Même si l’utilisation de Twitter demeure encore relativement confidentielle, sa croissance  semble être assez forte. 572 000 comptes ont été créés le 12 mars. Ce qui semble être un record puisqu’aucune autre date n’est mentionnée. La veille, le 11 mars, 177 millions de tweets ont été envoyés. De plus, il y a maintenant plus d’un milliard de tweets envoyés chaque semaine. Twitter s’impose de plus en plus comme le «média social » du temps réel.

Benoit Descary

http://descary.com/twitter-un-milliard-de-tweets-par-semaine/

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Beware complexifiers & complicators. Truly, “smart people” …simplify things.

Tom Peters

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What you are about to read applies to most of us¸

Living isn’t complicated, feeding yourself  isn’t complicated, finding a roof over your head isn’t complicated, learning new skills isn’t complicated, making new friends isn’t complicated, It’s actually quite easy.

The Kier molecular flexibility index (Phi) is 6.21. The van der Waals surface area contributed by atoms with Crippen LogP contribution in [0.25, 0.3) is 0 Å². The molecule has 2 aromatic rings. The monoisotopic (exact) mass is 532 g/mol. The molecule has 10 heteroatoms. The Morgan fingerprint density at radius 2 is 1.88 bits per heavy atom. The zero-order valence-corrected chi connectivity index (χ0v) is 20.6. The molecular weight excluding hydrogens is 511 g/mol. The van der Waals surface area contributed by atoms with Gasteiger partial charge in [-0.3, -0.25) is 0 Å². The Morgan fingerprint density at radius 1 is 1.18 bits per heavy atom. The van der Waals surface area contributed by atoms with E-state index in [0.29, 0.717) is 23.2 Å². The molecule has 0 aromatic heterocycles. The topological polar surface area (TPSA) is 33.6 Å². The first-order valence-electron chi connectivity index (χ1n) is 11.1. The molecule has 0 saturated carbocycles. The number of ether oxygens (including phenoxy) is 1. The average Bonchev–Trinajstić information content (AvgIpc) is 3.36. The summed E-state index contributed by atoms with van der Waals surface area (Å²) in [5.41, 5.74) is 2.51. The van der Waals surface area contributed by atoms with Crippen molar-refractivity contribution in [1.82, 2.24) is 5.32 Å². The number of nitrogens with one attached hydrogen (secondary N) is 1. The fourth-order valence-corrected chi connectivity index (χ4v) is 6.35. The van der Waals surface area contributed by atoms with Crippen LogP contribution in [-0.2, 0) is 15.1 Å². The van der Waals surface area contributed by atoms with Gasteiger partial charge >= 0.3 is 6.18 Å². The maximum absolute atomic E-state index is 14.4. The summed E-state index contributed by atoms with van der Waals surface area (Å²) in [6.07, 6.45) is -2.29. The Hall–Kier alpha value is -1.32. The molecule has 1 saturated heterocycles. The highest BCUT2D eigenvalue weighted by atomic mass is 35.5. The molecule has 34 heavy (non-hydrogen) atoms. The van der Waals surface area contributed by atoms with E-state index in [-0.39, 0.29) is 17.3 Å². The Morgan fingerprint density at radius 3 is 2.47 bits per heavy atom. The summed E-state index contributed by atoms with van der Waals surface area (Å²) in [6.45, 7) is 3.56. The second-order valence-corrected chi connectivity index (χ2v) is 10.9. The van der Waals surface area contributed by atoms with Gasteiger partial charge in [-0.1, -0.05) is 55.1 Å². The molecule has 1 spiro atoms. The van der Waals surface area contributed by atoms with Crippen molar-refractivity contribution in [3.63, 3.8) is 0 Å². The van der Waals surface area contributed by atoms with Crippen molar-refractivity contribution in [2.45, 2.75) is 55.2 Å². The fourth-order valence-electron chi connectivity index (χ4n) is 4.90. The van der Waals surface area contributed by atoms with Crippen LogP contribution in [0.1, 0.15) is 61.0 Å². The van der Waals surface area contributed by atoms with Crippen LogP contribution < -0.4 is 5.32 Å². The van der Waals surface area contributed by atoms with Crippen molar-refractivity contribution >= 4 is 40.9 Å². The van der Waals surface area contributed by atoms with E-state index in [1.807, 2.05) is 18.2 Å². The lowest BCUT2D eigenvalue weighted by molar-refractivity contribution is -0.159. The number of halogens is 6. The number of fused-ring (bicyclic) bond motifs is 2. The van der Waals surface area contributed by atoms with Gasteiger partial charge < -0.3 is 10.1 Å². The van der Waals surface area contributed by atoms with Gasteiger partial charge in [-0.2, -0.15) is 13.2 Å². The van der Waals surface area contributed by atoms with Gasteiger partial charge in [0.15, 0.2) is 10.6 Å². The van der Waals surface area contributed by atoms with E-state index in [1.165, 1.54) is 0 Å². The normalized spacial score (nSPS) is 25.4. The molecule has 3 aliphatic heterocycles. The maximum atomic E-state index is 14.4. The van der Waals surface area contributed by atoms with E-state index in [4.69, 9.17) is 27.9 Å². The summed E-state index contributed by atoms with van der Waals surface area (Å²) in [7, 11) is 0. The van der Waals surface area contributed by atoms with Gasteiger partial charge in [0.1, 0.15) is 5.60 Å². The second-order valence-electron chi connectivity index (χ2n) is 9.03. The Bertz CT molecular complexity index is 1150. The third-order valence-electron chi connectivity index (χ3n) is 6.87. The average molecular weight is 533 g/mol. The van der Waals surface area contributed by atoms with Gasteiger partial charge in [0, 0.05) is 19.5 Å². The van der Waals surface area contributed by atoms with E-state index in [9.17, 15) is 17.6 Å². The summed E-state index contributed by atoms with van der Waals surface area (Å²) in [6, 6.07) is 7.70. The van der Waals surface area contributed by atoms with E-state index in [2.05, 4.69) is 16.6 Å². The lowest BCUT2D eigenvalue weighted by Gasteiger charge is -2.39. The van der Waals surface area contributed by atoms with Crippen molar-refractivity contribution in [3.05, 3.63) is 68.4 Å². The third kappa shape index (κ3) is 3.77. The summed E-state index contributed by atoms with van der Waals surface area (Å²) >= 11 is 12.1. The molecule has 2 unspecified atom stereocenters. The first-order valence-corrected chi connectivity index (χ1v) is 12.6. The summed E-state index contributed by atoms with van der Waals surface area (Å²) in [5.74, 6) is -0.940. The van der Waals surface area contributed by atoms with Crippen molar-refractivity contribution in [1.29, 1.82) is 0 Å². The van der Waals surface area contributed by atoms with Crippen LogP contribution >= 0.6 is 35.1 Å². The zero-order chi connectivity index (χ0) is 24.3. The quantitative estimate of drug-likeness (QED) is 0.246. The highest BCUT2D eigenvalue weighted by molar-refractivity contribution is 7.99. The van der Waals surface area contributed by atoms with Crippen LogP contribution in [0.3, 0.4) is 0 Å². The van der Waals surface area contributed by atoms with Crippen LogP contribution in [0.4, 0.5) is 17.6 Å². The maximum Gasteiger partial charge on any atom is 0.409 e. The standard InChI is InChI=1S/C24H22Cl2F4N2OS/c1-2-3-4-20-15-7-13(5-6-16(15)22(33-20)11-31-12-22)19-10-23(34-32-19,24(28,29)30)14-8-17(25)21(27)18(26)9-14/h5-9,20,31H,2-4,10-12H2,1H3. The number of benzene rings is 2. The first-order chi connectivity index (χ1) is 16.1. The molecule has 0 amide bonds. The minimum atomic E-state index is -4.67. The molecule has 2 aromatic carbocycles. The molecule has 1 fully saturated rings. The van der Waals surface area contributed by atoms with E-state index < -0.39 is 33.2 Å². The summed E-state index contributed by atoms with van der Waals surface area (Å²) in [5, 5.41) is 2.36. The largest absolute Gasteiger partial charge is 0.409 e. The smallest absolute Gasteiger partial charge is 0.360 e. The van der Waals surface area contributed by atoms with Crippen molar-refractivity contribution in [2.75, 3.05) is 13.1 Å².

If what I’m writing is valid, Why do so many of us have the tendency to complicate very simple puzzles and transform them into very difficult problems to solve? Are we some kind of maso-psycho-slow-destructive-kamikaze unto ourselves?

When you meet with someone who tells you that something is very complicated,  First BEWARE, then RELAX because it’s probably not.

Will you try to simplify today?

“To go against the dominant thinking of your friends, of most of the people you see every day, is perhaps the most difficult act of heroism you can perform.”

Theodore H. White

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 This is risky business! But when we are convinced that our ideas are the right ones, we must fight for them. Just think of Galileo, Martin Luther, Gandhi, Rosa Parks, Martin Luther King…

“Life is an adventure, dare it”

Mother Teresa